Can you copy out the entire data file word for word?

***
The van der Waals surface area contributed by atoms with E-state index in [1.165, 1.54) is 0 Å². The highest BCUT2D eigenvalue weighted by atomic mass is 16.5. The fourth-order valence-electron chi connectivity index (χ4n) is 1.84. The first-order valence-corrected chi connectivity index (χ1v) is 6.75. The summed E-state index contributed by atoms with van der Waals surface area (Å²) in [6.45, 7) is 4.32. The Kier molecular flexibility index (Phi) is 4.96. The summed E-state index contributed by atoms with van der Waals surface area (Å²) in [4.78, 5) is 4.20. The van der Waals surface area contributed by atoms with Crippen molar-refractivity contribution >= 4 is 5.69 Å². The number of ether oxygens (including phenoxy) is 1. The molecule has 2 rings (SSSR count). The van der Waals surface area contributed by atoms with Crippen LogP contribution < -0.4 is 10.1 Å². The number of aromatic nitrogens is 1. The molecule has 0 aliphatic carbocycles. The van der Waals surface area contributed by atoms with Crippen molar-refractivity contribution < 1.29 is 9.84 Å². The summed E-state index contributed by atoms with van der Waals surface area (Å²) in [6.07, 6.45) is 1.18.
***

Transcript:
The van der Waals surface area contributed by atoms with E-state index in [1.165, 1.54) is 0 Å². The highest BCUT2D eigenvalue weighted by atomic mass is 16.5. The fourth-order valence-electron chi connectivity index (χ4n) is 1.84. The first-order valence-corrected chi connectivity index (χ1v) is 6.75. The summed E-state index contributed by atoms with van der Waals surface area (Å²) in [6.45, 7) is 4.32. The Kier molecular flexibility index (Phi) is 4.96. The summed E-state index contributed by atoms with van der Waals surface area (Å²) in [4.78, 5) is 4.20. The van der Waals surface area contributed by atoms with Crippen molar-refractivity contribution >= 4 is 5.69 Å². The number of ether oxygens (including phenoxy) is 1. The molecule has 2 rings (SSSR count). The van der Waals surface area contributed by atoms with Crippen LogP contribution < -0.4 is 10.1 Å². The number of aromatic nitrogens is 1. The molecule has 0 aliphatic carbocycles. The van der Waals surface area contributed by atoms with Crippen molar-refractivity contribution < 1.29 is 9.84 Å². The summed E-state index contributed by atoms with van der Waals surface area (Å²) in [6.07, 6.45) is 1.18.